2UNIT OUTCOME SLIDE NOTE Higher Maths Integration2UNITOUTCOMESLIDENOTEaverage speedSpeed Time GraphsD÷÷Calculate the distance travelled in each journey.S×T404040Speed (mph)20Speed (mph)20Speed (mph)2024246246Time (hours)Time (hours)Time (hours)D = 4 × 30 = 120 milesD = 5 × 20 = 100 miles30 miles90 miles+ 15 miles!In Speed Time graphs, the distance travelled is the same as the area under the graph.135 miles
3UNIT OUTCOME SLIDE NOTE ! REMEMBER y x f (x) Higher Maths Integration3UNITOUTCOMESLIDENOTEReverse Differentiation!REMEMBERD‘rate of change of distance with respect to time’speed =TIf we know how the speed changes, and want to find distance, we need to ‘undo’ finding the rate of change with respect to time.In other words we need to reverse differentiate.yf (x)Differentiating backwards is used to find the area under a function.x
4S S UNIT OUTCOME SLIDE NOTE y ( ) x y x S f (x) x f (x) x f (x) x Higher Maths Integration4UNITOUTCOMESLIDENOTESmeans ‘the sum of...’Estimating Area Under CurvesTo estimate area under a function, split the area into vertical strips.The area of each strip is the height, multiplied by :yf (x)xf (x)×xS(Total Areaf (x)×x)=xxAs the strips get narrower, the estimate becomes more accurate.yf (x)Area under the functionf (x)Sf (x)xasxx=x
5∫ ∫ S UNIT OUTCOME SLIDE NOTE y x f (x) f (x) d x d x f (x) x x x = = Higher Maths Integration5UNITOUTCOMESLIDENOTEIntegration‘Integrate’ means ‘join together all the pieces’The algebraic method for finding area under a function is called Integration.Integration uses reverse differentiation to ‘undo’ finding the rate of change.yxArea under the functionf (x)x∫=f (x)d x∫d xSf (x)xasxExpression or function to be integrated.=
6UNIT OUTCOME SLIDE NOTE Higher Maths Integration6UNITOUTCOMESLIDENOTEDifferentiating BackwardsIntegration involves differentiating in reverse.f (x)multiply by the powerreduce the power by onef ′(x)f (x)divide by the powerincrease the power by onef ′(x)How to differentiate backwards:• increase the power of every x-term by one• divide every x-term by the new power
7∫ ∫ UNIT OUTCOME SLIDE NOTE ! y y dx d x dy 8 x 3 + x 2 – 6 x Higher Maths Integration7UNITOUTCOMESLIDENOTEFinding the Anti-Derivative!How to Reverse DifferentiateThe result of a differentiation is called a derivative.• increase each power by one• divide by each new powerThe result of differentiating backwards is called the anti-derivative.∫d xExampleexpression or functionFind the anti-derivative fory∫dy8 x 3 + x 2 – 6 xy8 x x 2 – 6 xdx==dx2 x x 3 – 3 x21=3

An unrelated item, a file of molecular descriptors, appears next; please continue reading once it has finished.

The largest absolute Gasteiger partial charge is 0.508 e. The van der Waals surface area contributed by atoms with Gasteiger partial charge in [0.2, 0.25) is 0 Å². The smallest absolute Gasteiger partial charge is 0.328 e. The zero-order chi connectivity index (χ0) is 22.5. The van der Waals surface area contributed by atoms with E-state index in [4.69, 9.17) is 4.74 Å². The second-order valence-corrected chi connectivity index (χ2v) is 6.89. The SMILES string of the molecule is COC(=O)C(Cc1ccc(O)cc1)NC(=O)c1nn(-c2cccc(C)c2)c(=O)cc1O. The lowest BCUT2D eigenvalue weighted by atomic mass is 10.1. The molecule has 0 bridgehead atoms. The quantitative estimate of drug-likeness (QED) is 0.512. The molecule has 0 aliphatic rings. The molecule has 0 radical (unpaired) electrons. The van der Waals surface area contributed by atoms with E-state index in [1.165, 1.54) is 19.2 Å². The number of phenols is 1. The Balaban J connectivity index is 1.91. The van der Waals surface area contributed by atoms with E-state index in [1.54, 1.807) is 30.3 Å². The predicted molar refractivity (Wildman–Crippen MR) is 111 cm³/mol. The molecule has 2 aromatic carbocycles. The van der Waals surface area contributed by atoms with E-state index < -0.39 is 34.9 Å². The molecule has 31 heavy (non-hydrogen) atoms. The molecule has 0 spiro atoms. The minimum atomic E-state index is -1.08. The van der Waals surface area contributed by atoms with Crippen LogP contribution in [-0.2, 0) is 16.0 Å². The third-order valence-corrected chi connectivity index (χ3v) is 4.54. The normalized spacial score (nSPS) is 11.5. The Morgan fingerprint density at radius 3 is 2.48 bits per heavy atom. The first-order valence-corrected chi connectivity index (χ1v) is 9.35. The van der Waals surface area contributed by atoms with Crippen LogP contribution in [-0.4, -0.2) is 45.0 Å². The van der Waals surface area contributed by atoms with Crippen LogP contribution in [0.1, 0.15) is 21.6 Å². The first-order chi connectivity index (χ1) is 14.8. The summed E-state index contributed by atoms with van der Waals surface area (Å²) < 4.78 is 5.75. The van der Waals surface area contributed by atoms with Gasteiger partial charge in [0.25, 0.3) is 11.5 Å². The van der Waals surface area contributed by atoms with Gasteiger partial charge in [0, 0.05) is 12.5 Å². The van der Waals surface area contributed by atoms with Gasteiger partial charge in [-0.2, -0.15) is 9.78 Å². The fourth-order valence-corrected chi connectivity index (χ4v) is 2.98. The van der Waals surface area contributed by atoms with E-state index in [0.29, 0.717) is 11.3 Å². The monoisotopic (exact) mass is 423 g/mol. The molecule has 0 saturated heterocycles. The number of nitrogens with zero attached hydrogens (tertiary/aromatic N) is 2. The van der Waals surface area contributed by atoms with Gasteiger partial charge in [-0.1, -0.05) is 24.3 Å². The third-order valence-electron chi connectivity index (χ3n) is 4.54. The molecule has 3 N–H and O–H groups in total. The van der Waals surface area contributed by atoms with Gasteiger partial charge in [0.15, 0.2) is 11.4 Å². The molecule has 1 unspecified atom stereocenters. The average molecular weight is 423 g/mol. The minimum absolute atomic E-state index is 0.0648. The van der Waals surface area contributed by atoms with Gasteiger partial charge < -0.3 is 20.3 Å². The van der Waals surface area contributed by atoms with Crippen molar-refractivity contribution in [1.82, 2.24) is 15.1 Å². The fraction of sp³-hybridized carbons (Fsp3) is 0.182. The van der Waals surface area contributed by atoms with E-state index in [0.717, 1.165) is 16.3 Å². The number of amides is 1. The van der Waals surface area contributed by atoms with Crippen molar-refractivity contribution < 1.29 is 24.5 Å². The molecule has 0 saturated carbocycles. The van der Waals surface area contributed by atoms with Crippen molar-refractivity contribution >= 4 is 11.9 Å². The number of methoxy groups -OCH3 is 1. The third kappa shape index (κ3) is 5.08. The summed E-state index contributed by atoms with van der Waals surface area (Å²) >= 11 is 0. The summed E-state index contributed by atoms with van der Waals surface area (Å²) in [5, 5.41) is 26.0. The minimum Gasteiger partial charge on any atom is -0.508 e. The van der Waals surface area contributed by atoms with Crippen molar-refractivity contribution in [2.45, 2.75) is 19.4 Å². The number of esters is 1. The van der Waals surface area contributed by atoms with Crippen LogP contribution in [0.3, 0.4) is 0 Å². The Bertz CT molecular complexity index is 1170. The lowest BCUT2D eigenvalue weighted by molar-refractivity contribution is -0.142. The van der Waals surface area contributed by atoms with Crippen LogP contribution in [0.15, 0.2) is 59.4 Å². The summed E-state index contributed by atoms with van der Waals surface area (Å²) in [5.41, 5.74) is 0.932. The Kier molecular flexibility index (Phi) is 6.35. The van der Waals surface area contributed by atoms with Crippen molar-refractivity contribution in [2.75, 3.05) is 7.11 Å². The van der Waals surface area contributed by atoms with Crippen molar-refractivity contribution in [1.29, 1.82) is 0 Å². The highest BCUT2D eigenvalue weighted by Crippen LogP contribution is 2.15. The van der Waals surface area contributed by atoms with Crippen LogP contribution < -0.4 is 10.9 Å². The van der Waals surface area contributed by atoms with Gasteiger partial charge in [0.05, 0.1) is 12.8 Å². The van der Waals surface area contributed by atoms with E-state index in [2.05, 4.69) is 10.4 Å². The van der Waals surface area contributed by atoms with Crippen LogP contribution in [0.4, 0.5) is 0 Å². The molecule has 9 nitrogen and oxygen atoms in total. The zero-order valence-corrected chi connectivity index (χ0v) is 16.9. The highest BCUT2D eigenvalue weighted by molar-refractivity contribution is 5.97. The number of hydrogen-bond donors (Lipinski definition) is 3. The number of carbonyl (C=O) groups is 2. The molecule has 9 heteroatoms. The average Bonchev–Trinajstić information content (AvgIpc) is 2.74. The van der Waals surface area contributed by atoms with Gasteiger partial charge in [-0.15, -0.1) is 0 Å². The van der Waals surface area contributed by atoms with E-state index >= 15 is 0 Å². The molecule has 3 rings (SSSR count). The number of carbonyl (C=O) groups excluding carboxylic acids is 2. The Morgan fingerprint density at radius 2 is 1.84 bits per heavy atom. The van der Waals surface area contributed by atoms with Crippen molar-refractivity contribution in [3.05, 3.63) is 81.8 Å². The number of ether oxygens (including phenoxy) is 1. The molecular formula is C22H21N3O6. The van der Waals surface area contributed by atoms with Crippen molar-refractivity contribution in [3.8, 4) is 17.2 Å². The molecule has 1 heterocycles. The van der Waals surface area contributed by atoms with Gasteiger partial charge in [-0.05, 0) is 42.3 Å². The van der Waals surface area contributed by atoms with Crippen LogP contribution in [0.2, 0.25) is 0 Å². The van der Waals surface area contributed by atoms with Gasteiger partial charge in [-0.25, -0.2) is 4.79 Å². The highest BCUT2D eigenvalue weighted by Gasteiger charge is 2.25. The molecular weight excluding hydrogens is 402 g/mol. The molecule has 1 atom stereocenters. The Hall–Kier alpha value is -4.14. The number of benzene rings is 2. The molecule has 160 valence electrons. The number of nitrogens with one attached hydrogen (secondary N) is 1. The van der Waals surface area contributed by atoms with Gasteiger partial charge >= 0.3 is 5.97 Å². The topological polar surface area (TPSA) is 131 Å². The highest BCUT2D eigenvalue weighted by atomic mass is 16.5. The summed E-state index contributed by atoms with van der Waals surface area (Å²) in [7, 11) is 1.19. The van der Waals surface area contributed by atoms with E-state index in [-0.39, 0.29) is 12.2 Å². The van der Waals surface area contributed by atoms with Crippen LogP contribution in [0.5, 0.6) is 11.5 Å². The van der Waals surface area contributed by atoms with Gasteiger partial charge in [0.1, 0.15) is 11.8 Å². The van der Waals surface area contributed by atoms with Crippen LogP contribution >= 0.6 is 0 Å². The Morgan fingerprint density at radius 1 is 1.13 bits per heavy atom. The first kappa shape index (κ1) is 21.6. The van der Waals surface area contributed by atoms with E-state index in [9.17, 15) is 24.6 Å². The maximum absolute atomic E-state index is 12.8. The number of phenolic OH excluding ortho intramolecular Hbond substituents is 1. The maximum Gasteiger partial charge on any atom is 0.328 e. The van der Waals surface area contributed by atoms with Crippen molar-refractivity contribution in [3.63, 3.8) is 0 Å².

8UNIT OUTCOME SLIDE NOTE Higher Maths Integration8UNITOUTCOMESLIDENOTEThe Constant of IntegrationWhen differentiating, part of an expression is often lost.Examplef (x)= x 4All three functions have derivativef (x)= x 4 + 2f ′(x)= 4 x 3f (x)= x 4 – 7f ′(x)The anti-derivative ofisWhen differentiating in reverse, it is essential to remember to add back on the unknown number.f (x)= x 4 + cunknown constantThis is called the constant of integration.
9constant of integration Higher Maths Integration9UNITOUTCOMESLIDENOTEBasic Integration!How to IntegrateLEARN THISThe result of integration is called an integral.• increase each power by one• divide by each new powerExample 1• add the constant of integration∫f (x)= x 6f (x)d xExample 2∫∫∫41x 6=d xFindd x4 x=2d xx1= x c18 x+ c=27constant of integration8 x + c=
10∫ ∫ ∫ UNIT OUTCOME SLIDE NOTE y x – f (x) x2 f (x) d x x1 x2 x1 Higher Maths Integration10UNITOUTCOMESLIDENOTEIntegration and AreaIntegration can be used to find the area ‘under’ a function between two different values of x.Area under f (x) between x1 and x2yf (x)x2∫=f (x)d xxThis is called a Definite Integralx1x2x1‘Lower Limit’‘Upper Limit’∫∫f ( x2)d x–=f ( x1)d x
11∫ ∫ ∫ UNIT OUTCOME SLIDE NOTE y y y x x x g (x) h (x) f (x) f (x) d x Higher Maths Integration11UNITOUTCOMESLIDENOTEArea Between a Function and the x-axisThe area ‘under’ a function can be described more mathematically as the area between the function and the x-axis.g (x)h (x)yyyf (x)-7xx-638x-25538∫∫∫f (x)d xg(x)d xh(x)d x-2-6-7
12Write integral inside square brackets Higher Maths Integration12UNITOUTCOMESLIDENOTEDefinite IntegralEvaluating Definite IntegralsWrite integral inside square bracketsx2Example∫3d x∫32 x 3dx1x cx1=2()()1× ( 3 ) c1× ( 0 ) c=–221=40units 22!Definite Integrals do not require the constant of integration.NOTICEThe constants of integration cancel each other out.
13[ ] ∫ ( ) ( ) ( ) ( ) UNIT OUTCOME SLIDE NOTE – – y = 9 x 2 – 2 x d x Higher Maths Integration13UNITOUTCOMESLIDENOTEEvaluating Definite Integrals (continued)y = 9 x 2 – 2 xExample 2Find the area below the curve between x = 1 and x = 4.4Write integral inside square brackets (no constant required)[ ]4∫9 x 2 – 2 xd x3 x 3 – x 2=11( )( )–3 × 43 – 423 × 13 – 12=...then evaluate for each limit and subtract.( )( )–=192 – 163 – 1=174units 2Remember units!
14∫ ∫ UNIT OUTCOME SLIDE NOTE y x dx f (x) a x-axis : x- f (x) c d a dx Higher Maths Integration14UNITOUTCOMESLIDENOTEAreas Above and Below the x-axisWhen calculating areas by integration, areas above the x-axis are positive and areas below the x-axis are negative.∫dxf (x)ab> 0How to calculate area between a curve and the• draw a sketch• calculate the areas above and below the axis separately• add the positive value of each area (ignore negative signs)x-axis :x-f (x)ycdxab∫dxf (x)cd< 0
15∫ ∫ ∫ ( ) UNIT OUTCOME SLIDE NOTE y x ! CAREFUL! – g (x) f (x) f (x) Higher Maths Integration15UNITOUTCOMESLIDENOTEArea Between FunctionsIntegration can also be used to find the area between two graphs, by subtracting integrals.Area enclosed by f (x) and g (x)g (x)between intersection points a and byf (x)bb∫∫–=f (x)d xg (x)d xxaaabb!CAREFUL!∫()f (x)g (x)f (x)is aboveg (x)=–d xa